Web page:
- Board policies (referral for review)
- Cancer (breast)
- Presumptions (firefighter)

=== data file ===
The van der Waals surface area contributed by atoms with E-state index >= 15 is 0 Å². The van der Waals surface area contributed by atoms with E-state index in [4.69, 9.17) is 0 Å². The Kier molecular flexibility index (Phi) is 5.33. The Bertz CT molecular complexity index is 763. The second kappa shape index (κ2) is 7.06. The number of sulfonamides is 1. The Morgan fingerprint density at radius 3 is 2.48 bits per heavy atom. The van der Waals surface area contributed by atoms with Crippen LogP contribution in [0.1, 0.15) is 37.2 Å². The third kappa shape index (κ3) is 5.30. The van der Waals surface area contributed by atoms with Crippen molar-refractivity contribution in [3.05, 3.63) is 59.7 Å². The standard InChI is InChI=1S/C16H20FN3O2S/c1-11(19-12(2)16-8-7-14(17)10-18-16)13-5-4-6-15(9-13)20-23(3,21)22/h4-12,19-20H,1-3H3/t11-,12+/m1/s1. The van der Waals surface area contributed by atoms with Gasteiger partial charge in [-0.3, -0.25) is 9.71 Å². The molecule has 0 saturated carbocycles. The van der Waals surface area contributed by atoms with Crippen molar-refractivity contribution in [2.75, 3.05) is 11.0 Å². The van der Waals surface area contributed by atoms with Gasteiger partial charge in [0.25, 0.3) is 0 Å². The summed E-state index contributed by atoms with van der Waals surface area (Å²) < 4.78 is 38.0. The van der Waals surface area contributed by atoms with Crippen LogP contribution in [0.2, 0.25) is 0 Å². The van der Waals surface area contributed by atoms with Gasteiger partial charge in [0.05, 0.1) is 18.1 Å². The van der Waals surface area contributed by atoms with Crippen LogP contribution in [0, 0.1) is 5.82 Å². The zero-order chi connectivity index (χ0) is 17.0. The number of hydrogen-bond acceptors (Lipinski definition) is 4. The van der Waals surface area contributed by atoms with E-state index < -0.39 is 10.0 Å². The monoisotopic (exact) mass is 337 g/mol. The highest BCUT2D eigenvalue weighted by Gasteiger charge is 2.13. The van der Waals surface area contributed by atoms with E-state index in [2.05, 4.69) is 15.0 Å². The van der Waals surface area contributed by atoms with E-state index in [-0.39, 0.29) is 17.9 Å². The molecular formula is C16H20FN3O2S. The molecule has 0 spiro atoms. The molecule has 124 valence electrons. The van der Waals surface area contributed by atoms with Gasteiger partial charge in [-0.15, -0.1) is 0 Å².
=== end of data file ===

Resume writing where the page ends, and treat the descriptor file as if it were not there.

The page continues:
This appeal was heard at the Tribunal together with two other appeals which involve similar facts. In each case the worker was a communications/dispatch firefighter who was diagnosed with breast cancer. The Board denied each claim on the basis that the worker's occupational exposure as a communications dispatcher was not likely to have made a significant contribution to the development of the worker's breast cancer.Amendments to the WSIA in 2014 introduced presumptions of entitlement for various cancers, including breast cancer in firefighters, volunteer firefighters, and fire inspectors. The term "firefighters" is defined by regulation.The Panel found there is no dispute between the parties that the rebuttable presumption of entitlement applies as a communications/dispatch firefighter is part of the "firefighter" definition contained in the applicable regulation, the worker had the requisite number of years of employment as a firefighter and breast cancer is one of the prescribed cancers. Therefore, the outcome of the appeal turns on the rebuttal of the presumption.The Panel concluded that it was not appropriate to weigh evidence of work-relatedness in determining whether a presumption of causation is rebutted for occupational disease entitlement. This would be inconsistent with the purpose of presumptions for occupational disease, whether they are set out in the statute, regulation, or Board policy. The presumption itself is meant to replace the complex factual analysis required to establish work-relatedness.The Panel found that Operational Policy Manual (OPM) Document No. 23-02-01 "Cancers in Firefighters and Fire Investigators" was inconsistent with the WSIA as it lacks provisions to establish a causal connection between workplace exposure and the development of an occupational disease to support the application of a presumption of entitlement. Given the broad definition of "firefighter" which encompasses persons not involved in the processes associated with the causation of disease, namely fire suppression, the term "firefighter" is not a sufficient basis to establish workplace causation.The Panel noted that it could be argued that the Board policy at issue is consistent with the basic terms of section 15.1 of WSIA and the related firefighter regulation. The Panel found however, that the Board has the authority, through Board policy, to implement the Act and the Regulation in a manner that ensures work-relatedness is reflected in the application of a statutory or regulatory presumption. The Panel provided examples where other Board policies in relation to occupational diseases provide specific occupational exposure requirements. The Panel noted however that while OPM Document No. 23-02-01 specifically excludes forest or wildland firefighters, the process involved in relation to workplace exposure and firefighters is not described. The Panel found that the implementation of an occupational disease presumption through Board policy ought to include provisions to ensure that the application of the presumption is premised upon a workplace injuring process. The Panel concluded that the Board policy regarding Cancers in Firefighters and Fire Investigators was unauthorized and inconsistent with the purposes of the Act. In accordance with s. 126(4) of the WSIA, the Panel referred the policy back to the Board for review.